The Future of Food Shopping

Charisse Jones & Zlati Meyer/USA Today - Amazon's purchase of Whole Foods makes it a major player in the U.S. grocery market, and that leaves a lot for consumers and fellow retailers to chew on.

Experts say the move will translate into lower prices for consumers and more competition among traditional supermarkets, discount chains and food-forward big-boxes such as Walmart. And Amazon's tech heritage could completely refashion grocery stores, from layout to merchandise mix to how shoppers get their purchases.

Amazon is now bringing its firepower to an industry plagued by thin profit margins. Whole Foods -- dubbed by some "Whole Paycheck" because its prices are higher than those of regular supermarkets -- has had room to coast on wider margins because it helped create and grow the organic food space.

But its promotion of natural foods proved to be such a hit that mainstream stores wanted a piece of this higher-margin action, too. They've increased the amount of organic produce, proteins and packaged goods they offer -- and that's cutting into Whole Foods' business. "

Amazon has a great reputation for value. Bringing that mind-think to Whole Foods is going to be a big change," said supermarket analyst Phil Lempert, who founded the industry website "June 16 is going to go down in the industry as the day the grocery business changed."

Shoppers can expect more than just extra money in their wallets when they leave their local grocery stores. They might see completely overhauled stores -- smaller footprints and larger assortments of exclusive brands, which is the successful German approach already invading the United States. Lidl opened its first U.S. stores Thursday, and Aldi is planning to add another 900 American stores and remodel the majority of its 1,300 existing ones.

Amazon has its own branded products, too, such as pet supplies and batteries. Whole Foods is already onboard with that; the Austin-based chain has the well-regarded 365 Everyday Value brand, which last year it parlayed into a new affordable-price store concept called 365 by Whole Foods with four locations across the country and another 13 planned.

"Once Amazon is a player in the industry, anything can go," said Joe Agnese, senior food retailing analyst at CFRA. "The big threat is what else they can do. Now that they have a retail presence with 400 stores, long-term they can expand on that threat. They can (bring) pricing pressure. They could bring down prices, and everyone would have to match them or lose share."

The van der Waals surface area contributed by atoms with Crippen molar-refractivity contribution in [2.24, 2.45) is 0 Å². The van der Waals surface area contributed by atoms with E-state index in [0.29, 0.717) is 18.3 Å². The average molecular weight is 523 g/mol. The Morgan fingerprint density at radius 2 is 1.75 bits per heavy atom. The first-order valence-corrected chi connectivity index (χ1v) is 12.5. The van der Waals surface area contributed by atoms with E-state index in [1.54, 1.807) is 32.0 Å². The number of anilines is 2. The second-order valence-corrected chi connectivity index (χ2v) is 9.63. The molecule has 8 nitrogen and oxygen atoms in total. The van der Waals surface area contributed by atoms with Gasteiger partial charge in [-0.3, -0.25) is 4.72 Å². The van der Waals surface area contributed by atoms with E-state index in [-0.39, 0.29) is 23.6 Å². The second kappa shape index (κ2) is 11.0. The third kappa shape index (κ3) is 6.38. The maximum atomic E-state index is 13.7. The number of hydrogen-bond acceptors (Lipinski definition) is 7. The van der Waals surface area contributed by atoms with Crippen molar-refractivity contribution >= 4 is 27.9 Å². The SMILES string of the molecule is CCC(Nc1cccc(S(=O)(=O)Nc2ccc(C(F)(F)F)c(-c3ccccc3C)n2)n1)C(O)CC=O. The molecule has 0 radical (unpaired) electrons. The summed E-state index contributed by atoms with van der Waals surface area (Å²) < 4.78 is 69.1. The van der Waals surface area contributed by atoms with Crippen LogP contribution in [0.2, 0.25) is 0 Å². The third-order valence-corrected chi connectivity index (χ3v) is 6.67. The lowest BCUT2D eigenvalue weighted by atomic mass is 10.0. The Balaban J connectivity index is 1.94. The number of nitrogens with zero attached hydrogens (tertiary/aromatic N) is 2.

Another possible in-store change is what food retailers put on their shelves -- and in their refrigerators. Lempert predicts stores increasing the amount of fresh items they sell to as much as 50% -- more meat and seafood, baked goods, and ready-to-eat and made-to-order foods -- while reducing the amount of lower-margin center-store packaged items.

That dovetails with the click-and-collect model supermarkets are using now, which customers prefer to delivery.

"Delivery is interesting, yes, but click-and-collect has more legs. A lot of people don't want to stay home and wait, or they think it's not safe," Lempert said. "Instacart delivery will be hurt. It was built on Whole Foods. ... Also, AmazonFresh's delivery model frankly hasn't done a good job in perishables."

But the Amazon-Whole Foods deal could invigorate grocery delivery, too."

Amazon will use Whole Foods as hubs to deliver into neighborhoods. Other grocers, if they want to compete, will have to follow suit," said Neil Saunders, managing director of GlobalData Retail.

According to experts, warehouse stores and dollar stores that are selling more food now than in the past have little to worry about, thanks to the limited overlap between them and Whole Foods. Ditto for Walmart.

More mainstream competitors, especially regional chains, will need to take a hard look at themselves, though.

"Some players, like Wegmans and Publix, are strongly differentiated. I don't think they'll lose because of that. The ones that are not so strong and differentiated are more likely to fall victim to the price squeeze, and you'll see the shake-out. Other chains will look to buy these chains to consolidate," Saunders said, pointing to Buy Low Market in California and Ingles in the South as examples of those that might struggle to survive.

One key way Whole Foods has always made itself stand out is its ethos -- a dedication to healthy eating, sustainability and animal welfare. That doesn't completely mesh with Amazon's brand feel.

Not yet, anyway.

"What's a little strange about it is Amazon hasn't necessarily been focused on quality and service, and isn't that what Whole Foods' point of differentiation is?" asked Jeff Green, CEO of the Phoenix-based Jeff Green Partners, a real estate consulting firm that provides analytical and interpretive services for retailers and others across the U.S.

"Amazon is smart enough to make it work. Will their model be profitable instantly with Whole Foods? Probably not, but Whole Foods, as it is, is struggling."